5. "To determine on appeal whether the ALJ's findings are supported by substantial evidence, a reviewing court considers the whole record, examining the evidence from both sides, because an analysis of the substantiality of the evidence must also include that which detracts from its weight." Williams on Behalf of Williams v. Bowen, 859 F.2d 255, 258 (2d Cir. 1988). If supported by substantial evidence, the Commissioner's finding must be sustained "even where substantial evidence may support the plaintiff's position and despite that the court's independent analysis of the evidence may differ from the [Commissioner's]." Rosado v. Sullivan, 805 F. Supp. 147, 153 (S.D.N.Y. 1992). In other words, this Court must afford the Commissioner's determination considerable deference, and will not substitute "its own judgment for that of the [Commissioner], even if it might justifiably have reached a different result upon a de novo review." Valente v. Sec'y of Health and Human Servs., 733 F.2d 1037, 1041 (2d Cir. 1984).
6. An individual's continued entitlement to disability benefits under the Social Security Act is conditioned on periodic review. 42 U.S.C. § 423(f). The Commissioner may terminate disbursement of benefits upon finding that the impairment is no longer disabling. Id. The Commissioner has established an eight-step evaluation process to determine whether an individual continues to be disabled, as defined under the Social Security Act. See 20 C.F.R. § 404.1594(f).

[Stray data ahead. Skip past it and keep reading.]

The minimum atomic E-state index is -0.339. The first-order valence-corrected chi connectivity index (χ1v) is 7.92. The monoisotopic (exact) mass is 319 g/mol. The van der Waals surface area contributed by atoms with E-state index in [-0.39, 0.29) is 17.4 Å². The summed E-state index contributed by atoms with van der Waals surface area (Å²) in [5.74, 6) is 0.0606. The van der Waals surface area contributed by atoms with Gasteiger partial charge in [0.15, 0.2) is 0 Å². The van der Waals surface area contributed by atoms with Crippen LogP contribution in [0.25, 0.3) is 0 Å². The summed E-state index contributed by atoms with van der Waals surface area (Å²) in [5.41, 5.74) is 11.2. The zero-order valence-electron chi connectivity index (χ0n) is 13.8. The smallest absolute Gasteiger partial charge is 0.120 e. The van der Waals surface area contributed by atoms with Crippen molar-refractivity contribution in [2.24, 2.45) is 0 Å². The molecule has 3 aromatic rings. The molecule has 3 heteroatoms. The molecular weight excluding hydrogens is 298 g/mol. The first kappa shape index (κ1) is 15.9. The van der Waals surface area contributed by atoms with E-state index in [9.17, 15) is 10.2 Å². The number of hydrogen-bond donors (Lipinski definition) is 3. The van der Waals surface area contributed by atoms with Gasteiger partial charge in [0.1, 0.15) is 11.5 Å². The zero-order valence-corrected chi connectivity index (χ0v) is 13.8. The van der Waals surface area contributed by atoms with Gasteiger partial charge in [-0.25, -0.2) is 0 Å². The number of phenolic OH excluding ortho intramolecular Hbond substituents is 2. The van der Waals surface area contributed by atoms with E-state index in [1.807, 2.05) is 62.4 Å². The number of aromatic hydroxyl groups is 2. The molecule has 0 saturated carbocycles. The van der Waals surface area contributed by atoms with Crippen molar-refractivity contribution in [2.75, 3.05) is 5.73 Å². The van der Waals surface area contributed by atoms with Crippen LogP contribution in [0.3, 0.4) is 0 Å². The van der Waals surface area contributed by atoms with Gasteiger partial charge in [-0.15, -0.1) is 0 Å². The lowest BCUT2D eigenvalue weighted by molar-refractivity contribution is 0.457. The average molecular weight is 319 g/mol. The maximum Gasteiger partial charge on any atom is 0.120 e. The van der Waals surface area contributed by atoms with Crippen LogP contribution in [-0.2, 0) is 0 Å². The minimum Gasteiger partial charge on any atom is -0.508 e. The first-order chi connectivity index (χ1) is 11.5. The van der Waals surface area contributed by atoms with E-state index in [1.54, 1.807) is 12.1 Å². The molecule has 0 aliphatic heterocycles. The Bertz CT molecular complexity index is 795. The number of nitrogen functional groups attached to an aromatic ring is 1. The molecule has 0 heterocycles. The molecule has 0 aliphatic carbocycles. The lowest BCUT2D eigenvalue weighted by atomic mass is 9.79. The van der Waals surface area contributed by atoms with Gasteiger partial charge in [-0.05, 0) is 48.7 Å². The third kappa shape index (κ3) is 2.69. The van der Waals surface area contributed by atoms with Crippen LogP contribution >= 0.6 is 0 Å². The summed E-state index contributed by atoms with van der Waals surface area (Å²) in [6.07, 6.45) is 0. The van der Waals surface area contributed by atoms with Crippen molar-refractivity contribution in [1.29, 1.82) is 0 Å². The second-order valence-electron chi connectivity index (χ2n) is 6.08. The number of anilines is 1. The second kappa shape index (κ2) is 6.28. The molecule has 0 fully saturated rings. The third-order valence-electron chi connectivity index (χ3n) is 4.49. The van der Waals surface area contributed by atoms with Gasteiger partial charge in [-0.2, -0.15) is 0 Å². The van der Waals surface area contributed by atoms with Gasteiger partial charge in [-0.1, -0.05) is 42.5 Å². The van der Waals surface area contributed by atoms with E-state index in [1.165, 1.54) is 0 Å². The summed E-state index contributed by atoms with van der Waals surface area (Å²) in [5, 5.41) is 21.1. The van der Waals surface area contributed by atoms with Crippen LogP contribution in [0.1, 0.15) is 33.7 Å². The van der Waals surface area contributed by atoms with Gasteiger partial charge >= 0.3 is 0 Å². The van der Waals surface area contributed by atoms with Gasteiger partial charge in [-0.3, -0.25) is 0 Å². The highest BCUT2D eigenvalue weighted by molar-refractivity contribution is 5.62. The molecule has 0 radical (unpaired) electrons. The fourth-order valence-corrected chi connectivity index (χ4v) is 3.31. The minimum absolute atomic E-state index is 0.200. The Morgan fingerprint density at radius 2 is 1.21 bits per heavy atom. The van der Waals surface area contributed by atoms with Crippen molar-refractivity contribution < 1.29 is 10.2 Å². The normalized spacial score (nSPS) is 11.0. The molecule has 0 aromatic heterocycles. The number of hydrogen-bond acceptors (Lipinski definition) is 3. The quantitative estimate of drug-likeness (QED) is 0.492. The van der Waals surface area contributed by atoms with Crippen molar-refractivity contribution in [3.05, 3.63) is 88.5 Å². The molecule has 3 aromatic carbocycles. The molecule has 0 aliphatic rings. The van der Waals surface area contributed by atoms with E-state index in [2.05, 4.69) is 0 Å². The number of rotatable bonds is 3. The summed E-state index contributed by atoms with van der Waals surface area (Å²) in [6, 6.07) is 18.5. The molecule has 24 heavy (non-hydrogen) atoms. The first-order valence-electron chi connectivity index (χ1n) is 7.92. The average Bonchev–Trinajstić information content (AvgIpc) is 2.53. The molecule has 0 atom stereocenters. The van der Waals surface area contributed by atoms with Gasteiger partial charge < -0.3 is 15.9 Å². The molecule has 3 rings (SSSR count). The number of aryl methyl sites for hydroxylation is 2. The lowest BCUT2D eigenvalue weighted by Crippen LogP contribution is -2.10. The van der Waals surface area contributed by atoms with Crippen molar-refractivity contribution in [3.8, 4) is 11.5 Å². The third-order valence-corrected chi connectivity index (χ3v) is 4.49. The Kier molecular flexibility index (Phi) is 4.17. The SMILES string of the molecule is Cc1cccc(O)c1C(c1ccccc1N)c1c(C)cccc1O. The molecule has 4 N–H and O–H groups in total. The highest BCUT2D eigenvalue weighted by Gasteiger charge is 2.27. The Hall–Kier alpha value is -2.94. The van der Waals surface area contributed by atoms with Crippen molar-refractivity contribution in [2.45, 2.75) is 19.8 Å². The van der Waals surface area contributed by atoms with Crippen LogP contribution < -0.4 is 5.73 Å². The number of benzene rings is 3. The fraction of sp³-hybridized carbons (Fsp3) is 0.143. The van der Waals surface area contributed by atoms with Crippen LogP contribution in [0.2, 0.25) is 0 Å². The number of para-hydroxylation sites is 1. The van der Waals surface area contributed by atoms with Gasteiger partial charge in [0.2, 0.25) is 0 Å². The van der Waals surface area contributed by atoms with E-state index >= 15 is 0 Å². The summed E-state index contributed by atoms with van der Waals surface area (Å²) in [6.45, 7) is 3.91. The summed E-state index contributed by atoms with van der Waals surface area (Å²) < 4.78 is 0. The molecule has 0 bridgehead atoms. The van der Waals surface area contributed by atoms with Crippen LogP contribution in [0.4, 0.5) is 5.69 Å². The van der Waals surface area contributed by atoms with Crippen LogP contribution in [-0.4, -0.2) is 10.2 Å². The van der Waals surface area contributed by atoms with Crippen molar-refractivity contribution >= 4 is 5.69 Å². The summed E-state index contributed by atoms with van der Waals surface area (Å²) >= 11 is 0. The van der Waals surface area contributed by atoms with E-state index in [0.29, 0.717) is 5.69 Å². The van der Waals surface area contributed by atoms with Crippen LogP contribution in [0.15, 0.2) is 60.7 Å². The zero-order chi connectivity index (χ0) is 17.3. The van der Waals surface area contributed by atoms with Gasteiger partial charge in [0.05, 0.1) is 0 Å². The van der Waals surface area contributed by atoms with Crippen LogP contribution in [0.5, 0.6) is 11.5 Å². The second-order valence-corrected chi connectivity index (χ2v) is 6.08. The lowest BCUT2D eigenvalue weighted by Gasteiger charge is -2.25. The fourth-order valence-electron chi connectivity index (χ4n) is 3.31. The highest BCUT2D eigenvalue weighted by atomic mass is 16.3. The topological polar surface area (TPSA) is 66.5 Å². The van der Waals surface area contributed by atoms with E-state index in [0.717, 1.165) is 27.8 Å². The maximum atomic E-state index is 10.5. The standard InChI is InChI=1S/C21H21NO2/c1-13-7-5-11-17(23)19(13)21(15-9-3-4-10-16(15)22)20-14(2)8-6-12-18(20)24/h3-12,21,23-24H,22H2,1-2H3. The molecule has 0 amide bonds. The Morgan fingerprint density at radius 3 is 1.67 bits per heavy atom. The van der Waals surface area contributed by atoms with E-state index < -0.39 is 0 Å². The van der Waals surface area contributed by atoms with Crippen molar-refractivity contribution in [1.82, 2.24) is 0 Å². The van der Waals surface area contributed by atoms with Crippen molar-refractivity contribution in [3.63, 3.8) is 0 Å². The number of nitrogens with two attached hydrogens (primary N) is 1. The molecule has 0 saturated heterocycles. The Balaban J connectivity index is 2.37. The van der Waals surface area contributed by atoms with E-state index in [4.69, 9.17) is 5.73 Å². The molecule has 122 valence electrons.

7. This eight-step process is detailed below:
First, the Commissioner determines whether the claimant is engaged in substantial gainful activity. 20 C.F.R. § 404.1594(f)(1). If so, the Commissioner will find that the disability ended. Id. If not, the Commissioner's review proceeds.
Second, the Commissioner determines whether the claimant's impairment or combination of impairments meets or equals the severity of an impairment listed in Appendix 1. 20 C.F.R. § 404.1594(f)(2). If so, the claimant's disability is said to continue. Id. If not, the Commissioner's review proceeds.
Third, the Commissioner determines whether there has been medical improvement.*fn3 20 C.F.R. § 404.1594(f)(3). If there is no decrease in medical severity, there is no medical improvement. Upon finding medical improvement, measured by a decrease in medical severity, the Commissioner's review continues.
Fourth, the Commissioner determines whether the medical improvement found in step three is related to the claimant's ability to do work in accordance with 20 C.F.R. §§ 404.1594(b)(1)-(4). Medical improvement is related to the ability to work if it results in an increase in the claimant's ability to perform basic work activities. 20 C.F.R. § 404.1594(b)(3). If medical improvement is unrelated to the claimant's ability to work, the Commissioner proceeds to step five. Id. If the medical improvement is related to the claimant's ability to work the Commissioner proceeds to step six. Id.
Fifth, the Commissioner considers whether the exceptions to medical improvement listed in 20 C.F.R. §§ 404.1594(d) and (e) apply to the claimant's medical improvement. 20 C.F.R. § 404.1594(f)(5). If none apply, the claimant's disability continues. Id.
Sixth, if medical improvement is related to the claimant's ability to do work or one of the aforementioned exceptions applies, the Commissioner will determine whether the claimant's impairments are severe.*fn4 20 C.F.R. § 404.1594(f)(6). When the evidence shows that all current impairments do not significantly limit the claimant's physical or mental abilities to perform basic work activities, the impairments are not severe and the claimant will no longer be considered disabled. Id.
Seventh, if the claimant's impairments are severe, the Commissioner will assess the claimant's residual functional capacity based upon all current impairments and determine whether claimant is able to perform past work. 20 C.F.R. § 404.1594(f)(7). If ...